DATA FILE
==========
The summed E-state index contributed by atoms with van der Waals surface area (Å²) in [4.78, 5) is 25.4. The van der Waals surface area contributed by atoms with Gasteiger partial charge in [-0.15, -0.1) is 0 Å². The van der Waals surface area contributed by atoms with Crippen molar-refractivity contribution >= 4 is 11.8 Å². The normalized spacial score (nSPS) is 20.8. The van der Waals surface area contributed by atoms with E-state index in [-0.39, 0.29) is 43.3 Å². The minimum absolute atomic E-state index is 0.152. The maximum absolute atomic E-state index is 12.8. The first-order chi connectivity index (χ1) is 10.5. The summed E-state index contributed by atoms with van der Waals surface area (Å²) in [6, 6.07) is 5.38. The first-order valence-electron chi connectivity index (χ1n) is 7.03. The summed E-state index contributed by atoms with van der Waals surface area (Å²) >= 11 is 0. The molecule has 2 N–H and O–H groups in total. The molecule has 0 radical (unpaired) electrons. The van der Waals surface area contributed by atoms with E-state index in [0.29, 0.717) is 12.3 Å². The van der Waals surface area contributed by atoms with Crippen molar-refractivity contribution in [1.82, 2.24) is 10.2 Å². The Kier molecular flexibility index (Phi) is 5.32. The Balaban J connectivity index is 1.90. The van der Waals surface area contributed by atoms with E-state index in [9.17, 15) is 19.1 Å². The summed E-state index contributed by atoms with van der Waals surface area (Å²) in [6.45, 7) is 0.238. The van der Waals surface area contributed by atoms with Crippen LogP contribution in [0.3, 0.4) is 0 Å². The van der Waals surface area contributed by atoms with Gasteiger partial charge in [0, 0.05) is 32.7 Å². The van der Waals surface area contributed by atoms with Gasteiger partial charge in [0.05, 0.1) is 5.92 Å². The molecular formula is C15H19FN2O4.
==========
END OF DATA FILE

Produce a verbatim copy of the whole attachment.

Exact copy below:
The summed E-state index contributed by atoms with van der Waals surface area (Å²) in [4.78, 5) is 25.4. The van der Waals surface area contributed by atoms with Gasteiger partial charge in [-0.15, -0.1) is 0 Å². The van der Waals surface area contributed by atoms with Crippen molar-refractivity contribution >= 4 is 11.8 Å². The normalized spacial score (nSPS) is 20.8. The van der Waals surface area contributed by atoms with E-state index in [-0.39, 0.29) is 43.3 Å². The minimum absolute atomic E-state index is 0.152. The maximum absolute atomic E-state index is 12.8. The first-order chi connectivity index (χ1) is 10.5. The summed E-state index contributed by atoms with van der Waals surface area (Å²) in [6, 6.07) is 5.38. The first-order valence-electron chi connectivity index (χ1n) is 7.03. The summed E-state index contributed by atoms with van der Waals surface area (Å²) >= 11 is 0. The molecule has 2 N–H and O–H groups in total. The molecule has 0 radical (unpaired) electrons. The van der Waals surface area contributed by atoms with E-state index in [0.29, 0.717) is 12.3 Å². The van der Waals surface area contributed by atoms with Crippen molar-refractivity contribution in [1.82, 2.24) is 10.2 Å². The Kier molecular flexibility index (Phi) is 5.32. The Balaban J connectivity index is 1.90. The van der Waals surface area contributed by atoms with E-state index in [9.17, 15) is 19.1 Å². The summed E-state index contributed by atoms with van der Waals surface area (Å²) in [6.45, 7) is 0.238. The van der Waals surface area contributed by atoms with Crippen LogP contribution in [0.3, 0.4) is 0 Å². The van der Waals surface area contributed by atoms with Gasteiger partial charge in [0, 0.05) is 32.7 Å². The van der Waals surface area contributed by atoms with Gasteiger partial charge in [0.05, 0.1) is 5.92 Å². The molecular formula is C15H19FN2O4.